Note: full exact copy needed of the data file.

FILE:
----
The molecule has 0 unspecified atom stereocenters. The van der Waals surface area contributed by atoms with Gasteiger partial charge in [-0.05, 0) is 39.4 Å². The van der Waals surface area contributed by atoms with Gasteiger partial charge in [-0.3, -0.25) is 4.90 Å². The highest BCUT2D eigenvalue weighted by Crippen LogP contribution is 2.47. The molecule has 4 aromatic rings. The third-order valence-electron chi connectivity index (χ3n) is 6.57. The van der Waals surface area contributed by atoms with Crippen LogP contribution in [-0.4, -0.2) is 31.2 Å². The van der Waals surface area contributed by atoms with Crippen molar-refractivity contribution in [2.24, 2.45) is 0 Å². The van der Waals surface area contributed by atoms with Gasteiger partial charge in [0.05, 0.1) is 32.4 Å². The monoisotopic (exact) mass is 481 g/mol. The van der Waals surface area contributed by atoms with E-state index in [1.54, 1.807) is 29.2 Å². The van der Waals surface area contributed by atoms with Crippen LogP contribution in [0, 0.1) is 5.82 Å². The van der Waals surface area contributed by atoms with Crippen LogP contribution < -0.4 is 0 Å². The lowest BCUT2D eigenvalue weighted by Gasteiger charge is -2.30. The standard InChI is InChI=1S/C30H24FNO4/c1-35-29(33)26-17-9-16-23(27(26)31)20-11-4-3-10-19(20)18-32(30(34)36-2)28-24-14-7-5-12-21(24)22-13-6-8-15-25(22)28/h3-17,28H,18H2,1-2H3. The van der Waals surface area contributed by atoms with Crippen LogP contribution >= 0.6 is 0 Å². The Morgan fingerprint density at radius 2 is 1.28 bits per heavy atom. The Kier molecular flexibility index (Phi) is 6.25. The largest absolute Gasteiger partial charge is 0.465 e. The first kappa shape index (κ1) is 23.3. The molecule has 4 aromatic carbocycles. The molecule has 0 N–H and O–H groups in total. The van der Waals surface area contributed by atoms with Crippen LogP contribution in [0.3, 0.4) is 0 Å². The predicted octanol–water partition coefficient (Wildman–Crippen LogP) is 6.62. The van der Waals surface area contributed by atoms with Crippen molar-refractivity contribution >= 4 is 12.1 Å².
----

The molecule has 0 unspecified atom stereocenters. The van der Waals surface area contributed by atoms with Gasteiger partial charge in [-0.05, 0) is 39.4 Å². The van der Waals surface area contributed by atoms with Gasteiger partial charge in [-0.3, -0.25) is 4.90 Å². The highest BCUT2D eigenvalue weighted by Crippen LogP contribution is 2.47. The molecule has 4 aromatic rings. The third-order valence-electron chi connectivity index (χ3n) is 6.57. The van der Waals surface area contributed by atoms with Crippen LogP contribution in [-0.4, -0.2) is 31.2 Å². The van der Waals surface area contributed by atoms with Crippen molar-refractivity contribution in [2.24, 2.45) is 0 Å². The van der Waals surface area contributed by atoms with Gasteiger partial charge in [0.05, 0.1) is 32.4 Å². The monoisotopic (exact) mass is 481 g/mol. The van der Waals surface area contributed by atoms with E-state index in [1.54, 1.807) is 29.2 Å². The van der Waals surface area contributed by atoms with Crippen LogP contribution in [0, 0.1) is 5.82 Å². The van der Waals surface area contributed by atoms with Crippen LogP contribution < -0.4 is 0 Å². The lowest BCUT2D eigenvalue weighted by Gasteiger charge is -2.30. The standard InChI is InChI=1S/C30H24FNO4/c1-35-29(33)26-17-9-16-23(27(26)31)20-11-4-3-10-19(20)18-32(30(34)36-2)28-24-14-7-5-12-21(24)22-13-6-8-15-25(22)28/h3-17,28H,18H2,1-2H3. The van der Waals surface area contributed by atoms with Crippen LogP contribution >= 0.6 is 0 Å². The Morgan fingerprint density at radius 2 is 1.28 bits per heavy atom. The Kier molecular flexibility index (Phi) is 6.25. The largest absolute Gasteiger partial charge is 0.465 e. The first kappa shape index (κ1) is 23.3. The molecule has 4 aromatic carbocycles. The molecule has 0 N–H and O–H groups in total. The van der Waals surface area contributed by atoms with Crippen LogP contribution in [0.3, 0.4) is 0 Å². The predicted octanol–water partition coefficient (Wildman–Crippen LogP) is 6.62. The van der Waals surface area contributed by atoms with Crippen molar-refractivity contribution >= 4 is 12.1 Å².